Expression Measurement API

Real-time measurement streaming

WebSocket-based streaming facilitates continuous data flow between your application and Hume’s models, providing immediate feedback and insights.

Key features

  • Real-time data processing: Leveraging WebSockets, this API allows for the streaming of data to Hume’s models, enabling instant analysis and response. This feature is particularly beneficial for applications requiring immediate processing, such as live interaction systems or real-time monitoring tools.
  • Persistent, two-way communication: Unlike traditional request-response models, the WebSocket-based streaming maintains an open connection for two-way communication between the client and server. This facilitates an ongoing exchange of data, allowing for a more interactive and responsive user experience.
  • High throughput and low latency: The API is optimized for high performance, supporting high-volume data streaming with minimal delay. This ensures that applications can handle large streams of data efficiently, without sacrificing speed or responsiveness.

Applications and use cases

WebSockets are ideal for a wide range of applications that benefit from real-time data analysis and interaction. Examples include:

  • Live customer service tools: enhance customer support with real-time sentiment analysis and automated, emotionally intelligent responses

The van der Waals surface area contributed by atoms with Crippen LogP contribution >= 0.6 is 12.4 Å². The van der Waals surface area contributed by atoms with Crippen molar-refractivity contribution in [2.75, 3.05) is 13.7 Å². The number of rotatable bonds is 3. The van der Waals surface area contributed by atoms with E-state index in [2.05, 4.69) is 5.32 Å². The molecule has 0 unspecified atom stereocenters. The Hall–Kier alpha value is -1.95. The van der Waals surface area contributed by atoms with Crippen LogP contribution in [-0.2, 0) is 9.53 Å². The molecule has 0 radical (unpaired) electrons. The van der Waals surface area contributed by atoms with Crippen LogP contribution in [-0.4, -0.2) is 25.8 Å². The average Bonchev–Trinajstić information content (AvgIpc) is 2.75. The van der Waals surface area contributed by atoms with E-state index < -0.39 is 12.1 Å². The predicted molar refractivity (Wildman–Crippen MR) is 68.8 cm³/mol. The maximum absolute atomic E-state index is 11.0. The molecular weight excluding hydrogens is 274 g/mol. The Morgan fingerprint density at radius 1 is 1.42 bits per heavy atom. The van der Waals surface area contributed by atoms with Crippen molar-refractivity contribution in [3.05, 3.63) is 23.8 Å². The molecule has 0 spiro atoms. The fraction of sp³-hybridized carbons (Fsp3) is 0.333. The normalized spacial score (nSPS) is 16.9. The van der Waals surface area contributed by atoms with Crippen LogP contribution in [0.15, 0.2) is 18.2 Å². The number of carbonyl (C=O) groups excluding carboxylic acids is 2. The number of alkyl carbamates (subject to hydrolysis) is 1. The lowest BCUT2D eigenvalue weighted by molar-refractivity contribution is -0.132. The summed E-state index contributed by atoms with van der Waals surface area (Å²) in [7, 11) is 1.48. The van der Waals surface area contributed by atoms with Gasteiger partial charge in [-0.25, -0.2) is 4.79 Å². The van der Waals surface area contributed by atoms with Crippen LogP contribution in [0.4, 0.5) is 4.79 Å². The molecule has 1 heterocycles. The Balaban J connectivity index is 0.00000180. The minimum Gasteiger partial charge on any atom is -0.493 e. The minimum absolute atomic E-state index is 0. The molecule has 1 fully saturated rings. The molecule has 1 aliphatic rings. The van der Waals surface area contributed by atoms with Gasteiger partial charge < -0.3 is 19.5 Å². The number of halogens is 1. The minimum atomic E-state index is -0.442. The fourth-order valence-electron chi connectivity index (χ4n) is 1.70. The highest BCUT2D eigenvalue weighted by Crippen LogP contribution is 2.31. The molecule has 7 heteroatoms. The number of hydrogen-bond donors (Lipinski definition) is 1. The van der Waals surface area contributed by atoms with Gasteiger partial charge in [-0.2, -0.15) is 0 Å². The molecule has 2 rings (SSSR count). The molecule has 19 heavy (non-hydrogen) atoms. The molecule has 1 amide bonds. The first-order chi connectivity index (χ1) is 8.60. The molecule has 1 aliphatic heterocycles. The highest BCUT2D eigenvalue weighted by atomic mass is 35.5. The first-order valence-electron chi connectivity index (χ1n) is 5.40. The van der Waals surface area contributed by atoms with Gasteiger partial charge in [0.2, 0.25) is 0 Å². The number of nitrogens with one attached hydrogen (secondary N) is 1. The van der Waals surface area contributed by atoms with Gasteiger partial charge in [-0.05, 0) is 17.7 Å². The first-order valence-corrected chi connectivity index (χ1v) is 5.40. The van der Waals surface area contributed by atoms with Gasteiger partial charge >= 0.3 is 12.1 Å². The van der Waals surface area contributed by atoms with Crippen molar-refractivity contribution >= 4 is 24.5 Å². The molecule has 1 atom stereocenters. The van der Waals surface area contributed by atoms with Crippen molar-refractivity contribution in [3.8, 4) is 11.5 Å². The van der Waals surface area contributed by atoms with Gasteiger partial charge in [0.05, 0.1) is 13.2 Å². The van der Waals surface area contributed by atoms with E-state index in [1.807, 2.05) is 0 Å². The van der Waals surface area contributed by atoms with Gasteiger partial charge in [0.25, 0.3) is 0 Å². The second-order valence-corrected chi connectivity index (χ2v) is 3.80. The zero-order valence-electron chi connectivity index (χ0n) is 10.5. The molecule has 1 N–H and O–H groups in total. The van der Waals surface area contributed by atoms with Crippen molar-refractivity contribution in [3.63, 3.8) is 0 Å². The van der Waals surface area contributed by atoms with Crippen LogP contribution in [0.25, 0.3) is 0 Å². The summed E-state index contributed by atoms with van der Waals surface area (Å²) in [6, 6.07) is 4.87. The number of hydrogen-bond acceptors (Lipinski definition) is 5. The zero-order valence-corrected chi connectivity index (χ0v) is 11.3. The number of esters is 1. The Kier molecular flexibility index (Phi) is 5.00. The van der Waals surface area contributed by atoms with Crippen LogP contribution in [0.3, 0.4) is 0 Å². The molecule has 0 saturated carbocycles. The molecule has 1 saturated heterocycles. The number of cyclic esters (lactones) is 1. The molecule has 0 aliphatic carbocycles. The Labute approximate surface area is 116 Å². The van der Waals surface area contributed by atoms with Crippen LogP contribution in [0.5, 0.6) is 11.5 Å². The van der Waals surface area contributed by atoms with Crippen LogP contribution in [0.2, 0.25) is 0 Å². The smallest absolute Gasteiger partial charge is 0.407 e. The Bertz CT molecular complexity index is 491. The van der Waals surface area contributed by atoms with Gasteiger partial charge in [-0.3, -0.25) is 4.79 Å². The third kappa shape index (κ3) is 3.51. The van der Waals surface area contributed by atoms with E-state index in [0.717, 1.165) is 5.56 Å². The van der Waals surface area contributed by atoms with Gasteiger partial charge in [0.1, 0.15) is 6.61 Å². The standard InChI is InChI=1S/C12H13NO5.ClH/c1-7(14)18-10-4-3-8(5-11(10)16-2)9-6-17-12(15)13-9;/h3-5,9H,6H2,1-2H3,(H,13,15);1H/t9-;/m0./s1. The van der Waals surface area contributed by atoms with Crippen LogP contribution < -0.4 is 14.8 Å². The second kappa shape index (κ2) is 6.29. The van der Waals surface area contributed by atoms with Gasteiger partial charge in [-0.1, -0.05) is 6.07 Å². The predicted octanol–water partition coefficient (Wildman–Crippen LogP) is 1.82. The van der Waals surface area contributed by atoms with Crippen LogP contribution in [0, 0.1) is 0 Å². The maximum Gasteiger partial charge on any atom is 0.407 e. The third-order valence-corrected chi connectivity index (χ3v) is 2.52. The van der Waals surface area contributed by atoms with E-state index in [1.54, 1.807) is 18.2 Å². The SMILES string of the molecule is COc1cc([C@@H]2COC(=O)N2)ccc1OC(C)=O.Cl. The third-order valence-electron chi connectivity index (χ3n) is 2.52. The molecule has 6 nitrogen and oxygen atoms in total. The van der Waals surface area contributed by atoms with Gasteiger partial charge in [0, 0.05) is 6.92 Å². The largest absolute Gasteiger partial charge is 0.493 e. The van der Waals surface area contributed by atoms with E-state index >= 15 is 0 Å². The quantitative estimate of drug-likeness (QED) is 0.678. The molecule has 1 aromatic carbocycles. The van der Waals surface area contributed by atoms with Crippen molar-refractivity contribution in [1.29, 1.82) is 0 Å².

• Interactive educational platforms: provide immediate feedback and adaptive learning experiences based on real-time student input
  • Health and wellness apps: support live mental health and wellness monitoring, offering instant therapeutic feedback or alerts based on the user’s vocal or textual expressions
  • Entertainment and gaming: create more immersive and interactive experiences by responding to user inputs and emotions in real time

Getting started with WebSocket streaming

Integrating WebSocket-based streaming into your application involves establishing a WebSocket connection with Hume AI’s servers and streaming data directly to the models for processing.

Streaming is built for analysis of audio, video, and text streams. By connecting to WebSocket endpoints you can get near real-time feedback on the expressive and emotional content of your data.